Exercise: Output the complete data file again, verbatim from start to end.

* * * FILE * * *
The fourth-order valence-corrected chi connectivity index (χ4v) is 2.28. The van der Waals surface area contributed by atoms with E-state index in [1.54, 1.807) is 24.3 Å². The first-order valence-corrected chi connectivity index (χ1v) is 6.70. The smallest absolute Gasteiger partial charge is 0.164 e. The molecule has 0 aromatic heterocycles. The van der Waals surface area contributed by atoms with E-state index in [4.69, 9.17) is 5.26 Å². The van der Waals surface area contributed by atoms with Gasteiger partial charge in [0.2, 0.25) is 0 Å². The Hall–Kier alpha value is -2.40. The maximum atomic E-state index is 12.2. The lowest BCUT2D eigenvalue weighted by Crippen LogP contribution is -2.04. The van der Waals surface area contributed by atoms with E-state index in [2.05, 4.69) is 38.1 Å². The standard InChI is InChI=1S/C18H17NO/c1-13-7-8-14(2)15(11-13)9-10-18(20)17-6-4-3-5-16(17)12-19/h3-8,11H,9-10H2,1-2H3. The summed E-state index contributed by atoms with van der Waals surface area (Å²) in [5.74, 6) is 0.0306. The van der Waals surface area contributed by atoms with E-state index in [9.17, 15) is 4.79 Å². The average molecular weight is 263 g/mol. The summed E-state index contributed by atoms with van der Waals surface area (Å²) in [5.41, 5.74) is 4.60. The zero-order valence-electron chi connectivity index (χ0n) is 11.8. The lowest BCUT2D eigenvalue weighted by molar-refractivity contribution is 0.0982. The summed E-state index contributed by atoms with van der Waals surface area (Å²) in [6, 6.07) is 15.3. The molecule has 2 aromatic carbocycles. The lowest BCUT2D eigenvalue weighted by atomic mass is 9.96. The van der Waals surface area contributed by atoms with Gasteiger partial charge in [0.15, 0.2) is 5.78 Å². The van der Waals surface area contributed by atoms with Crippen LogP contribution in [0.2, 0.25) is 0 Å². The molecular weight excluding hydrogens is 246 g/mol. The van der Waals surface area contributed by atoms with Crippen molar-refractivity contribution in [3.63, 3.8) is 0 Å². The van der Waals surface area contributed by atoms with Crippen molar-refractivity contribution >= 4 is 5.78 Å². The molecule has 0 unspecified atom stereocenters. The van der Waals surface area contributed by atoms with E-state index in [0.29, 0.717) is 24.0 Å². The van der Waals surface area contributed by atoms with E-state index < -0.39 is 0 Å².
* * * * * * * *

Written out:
The fourth-order valence-corrected chi connectivity index (χ4v) is 2.28. The van der Waals surface area contributed by atoms with E-state index in [1.54, 1.807) is 24.3 Å². The first-order valence-corrected chi connectivity index (χ1v) is 6.70. The smallest absolute Gasteiger partial charge is 0.164 e. The molecule has 0 aromatic heterocycles. The van der Waals surface area contributed by atoms with E-state index in [4.69, 9.17) is 5.26 Å². The van der Waals surface area contributed by atoms with Gasteiger partial charge in [0.2, 0.25) is 0 Å². The Hall–Kier alpha value is -2.40. The maximum atomic E-state index is 12.2. The lowest BCUT2D eigenvalue weighted by Crippen LogP contribution is -2.04. The van der Waals surface area contributed by atoms with E-state index in [2.05, 4.69) is 38.1 Å². The standard InChI is InChI=1S/C18H17NO/c1-13-7-8-14(2)15(11-13)9-10-18(20)17-6-4-3-5-16(17)12-19/h3-8,11H,9-10H2,1-2H3. The summed E-state index contributed by atoms with van der Waals surface area (Å²) in [5.74, 6) is 0.0306. The van der Waals surface area contributed by atoms with E-state index in [9.17, 15) is 4.79 Å². The average molecular weight is 263 g/mol. The summed E-state index contributed by atoms with van der Waals surface area (Å²) in [5.41, 5.74) is 4.60. The zero-order valence-electron chi connectivity index (χ0n) is 11.8. The lowest BCUT2D eigenvalue weighted by molar-refractivity contribution is 0.0982. The summed E-state index contributed by atoms with van der Waals surface area (Å²) in [6, 6.07) is 15.3. The molecule has 2 aromatic carbocycles. The lowest BCUT2D eigenvalue weighted by atomic mass is 9.96. The van der Waals surface area contributed by atoms with Gasteiger partial charge in [0.15, 0.2) is 5.78 Å². The van der Waals surface area contributed by atoms with Crippen LogP contribution in [0.2, 0.25) is 0 Å². The molecular weight excluding hydrogens is 246 g/mol. The van der Waals surface area contributed by atoms with Crippen molar-refractivity contribution in [3.63, 3.8) is 0 Å². The van der Waals surface area contributed by atoms with Crippen molar-refractivity contribution >= 4 is 5.78 Å². The molecule has 0 unspecified atom stereocenters. The van der Waals surface area contributed by atoms with E-state index in [0.29, 0.717) is 24.0 Å². The van der Waals surface area contributed by atoms with E-state index < -0.39 is 0 Å².